Posted on 28/11/2017 to World Cruising
It’s an odd feeling. On day eleven we crossed the half way mark. We’re half way between Cape Verde and St Lucia and there’s nothing for a thousand miles in any direction. It’s an isolation uncommon in today’s world. In an emergency, even most remote places on land are in some way accessible by plane, car, helicopter or some other form of transportation and because of that, safety is never far away. Out here though things are different. Sure we have a sat phone, PLB’s and AIS, but who’s coming to our aid and how? At the best of times in our current postition we are seven days from a doctor or hospital, but even then we are at the mercy of the wind. Sailing can be dangerous, a point we were reminded of when we received an email from the ARC+ rally control shortly after crossing the half way point.
There was a man overboard on a non-ARC boat. Trying to recover their gennacker, which had fallen into the water, one of the two crew members fell in. Things took a turn for the worst when some of the sail cloth caught in the prop leaving the boat unable to manouvre and recover the MOB. A life bouy was sent to their aid, but five days later the person has not been found. I reiterate this story because the situation is easy to imagine for almost every boat in the rally and it could just as easily have been one of us. Many of us have spinnakers, gennackers, parasails or something similar. A number of things can happen to put us in a situation where the sail might fall into the water (a sheet breaks, the wind dies, etc.). Its something that can go from bad to worse in a heartbeat.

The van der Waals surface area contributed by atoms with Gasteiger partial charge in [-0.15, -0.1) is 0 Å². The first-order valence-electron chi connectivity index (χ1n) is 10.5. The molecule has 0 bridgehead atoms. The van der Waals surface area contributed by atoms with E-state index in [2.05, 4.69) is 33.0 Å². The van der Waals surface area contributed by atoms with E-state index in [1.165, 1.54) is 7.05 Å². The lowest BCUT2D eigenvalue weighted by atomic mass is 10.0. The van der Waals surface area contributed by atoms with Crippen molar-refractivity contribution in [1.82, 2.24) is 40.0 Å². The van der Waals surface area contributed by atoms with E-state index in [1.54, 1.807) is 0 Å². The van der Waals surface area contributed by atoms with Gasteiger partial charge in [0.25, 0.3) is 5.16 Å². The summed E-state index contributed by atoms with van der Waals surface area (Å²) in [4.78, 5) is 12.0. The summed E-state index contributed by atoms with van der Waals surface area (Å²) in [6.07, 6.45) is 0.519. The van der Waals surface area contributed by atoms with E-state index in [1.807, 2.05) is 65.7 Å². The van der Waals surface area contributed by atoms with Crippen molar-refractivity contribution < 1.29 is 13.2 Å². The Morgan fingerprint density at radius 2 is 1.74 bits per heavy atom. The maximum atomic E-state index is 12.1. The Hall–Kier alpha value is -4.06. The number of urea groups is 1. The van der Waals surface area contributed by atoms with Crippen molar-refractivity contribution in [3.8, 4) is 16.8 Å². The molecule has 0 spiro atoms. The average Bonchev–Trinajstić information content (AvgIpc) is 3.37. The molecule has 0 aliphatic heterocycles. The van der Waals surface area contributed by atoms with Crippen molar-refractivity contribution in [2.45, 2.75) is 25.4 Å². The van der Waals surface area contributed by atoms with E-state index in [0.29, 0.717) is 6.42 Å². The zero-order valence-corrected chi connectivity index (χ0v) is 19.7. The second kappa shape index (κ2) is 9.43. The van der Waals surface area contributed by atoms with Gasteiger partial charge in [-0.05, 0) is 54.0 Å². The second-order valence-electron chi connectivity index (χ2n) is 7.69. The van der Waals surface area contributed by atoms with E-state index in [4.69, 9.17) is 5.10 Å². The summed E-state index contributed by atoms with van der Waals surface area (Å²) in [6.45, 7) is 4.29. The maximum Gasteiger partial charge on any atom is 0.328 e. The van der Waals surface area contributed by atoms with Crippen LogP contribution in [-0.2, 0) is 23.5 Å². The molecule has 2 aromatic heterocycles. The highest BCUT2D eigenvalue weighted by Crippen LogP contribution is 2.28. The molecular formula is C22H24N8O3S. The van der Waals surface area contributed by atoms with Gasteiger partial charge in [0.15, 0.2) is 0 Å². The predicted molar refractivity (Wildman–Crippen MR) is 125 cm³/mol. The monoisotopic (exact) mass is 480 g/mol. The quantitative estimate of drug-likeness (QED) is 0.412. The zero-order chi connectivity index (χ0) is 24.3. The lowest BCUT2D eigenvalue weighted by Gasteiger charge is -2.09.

This brings me back to my main point. We are a thousand miles from safety, a thought that is sure to cross everyone’s mind at least once on this crossing. There is no hospital we can zip off to if someone gets injured. There is no coast guard to rescue us if we fall overboard. There is nowhere to hide in the face of a storm. And although there are other boats doing the ARC+ with us, we haven’t seen anyone in a week. We are completely self-reliant. If anything bad happens out here, your crew mates are the only ones who can help you.
Luckily we have a great crew and Haji is stocked up with everything from pills and potions to tourniquets and hacksaws. Before we left on this journey we elected our Bosun to be resident doctor. To be honest though he’s usually the one requiring medical attention. He often ‘jokes’ about his willingness to use the hacksaw should the need arise. We do try to be careful onboard and not just because of the Bosun’s questionable medical practices (put the saw down Bosun, I only have a headache!), but because we know the potential consequences of a small lapse in judgement or a misstep. The email was a solemn reminder of just how alone we are out here, and what a vast, unforgiving place the ocean can be.
Be safe everyone and see you in Rodney Bay.